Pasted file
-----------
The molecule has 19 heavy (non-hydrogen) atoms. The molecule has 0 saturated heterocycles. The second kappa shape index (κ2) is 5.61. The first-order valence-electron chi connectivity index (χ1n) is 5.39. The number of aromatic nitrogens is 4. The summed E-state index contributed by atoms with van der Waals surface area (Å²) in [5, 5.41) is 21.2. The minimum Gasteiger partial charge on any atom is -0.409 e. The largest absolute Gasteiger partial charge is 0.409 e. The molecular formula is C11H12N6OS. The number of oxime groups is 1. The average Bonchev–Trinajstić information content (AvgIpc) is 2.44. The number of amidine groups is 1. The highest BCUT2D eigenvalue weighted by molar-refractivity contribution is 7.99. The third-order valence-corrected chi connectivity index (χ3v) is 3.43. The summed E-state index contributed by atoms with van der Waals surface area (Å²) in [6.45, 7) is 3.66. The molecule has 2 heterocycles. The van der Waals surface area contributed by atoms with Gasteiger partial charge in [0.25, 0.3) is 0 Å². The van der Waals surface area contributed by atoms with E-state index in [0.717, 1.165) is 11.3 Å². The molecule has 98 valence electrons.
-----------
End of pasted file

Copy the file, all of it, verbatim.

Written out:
The molecule has 19 heavy (non-hydrogen) atoms. The molecule has 0 saturated heterocycles. The second kappa shape index (κ2) is 5.61. The first-order valence-electron chi connectivity index (χ1n) is 5.39. The number of aromatic nitrogens is 4. The summed E-state index contributed by atoms with van der Waals surface area (Å²) in [5, 5.41) is 21.2. The minimum Gasteiger partial charge on any atom is -0.409 e. The largest absolute Gasteiger partial charge is 0.409 e. The molecular formula is C11H12N6OS. The number of oxime groups is 1. The average Bonchev–Trinajstić information content (AvgIpc) is 2.44. The number of amidine groups is 1. The highest BCUT2D eigenvalue weighted by molar-refractivity contribution is 7.99. The third-order valence-corrected chi connectivity index (χ3v) is 3.43. The summed E-state index contributed by atoms with van der Waals surface area (Å²) in [6.45, 7) is 3.66. The molecule has 2 heterocycles. The van der Waals surface area contributed by atoms with Gasteiger partial charge in [0.25, 0.3) is 0 Å². The van der Waals surface area contributed by atoms with E-state index in [0.717, 1.165) is 11.3 Å². The molecule has 98 valence electrons.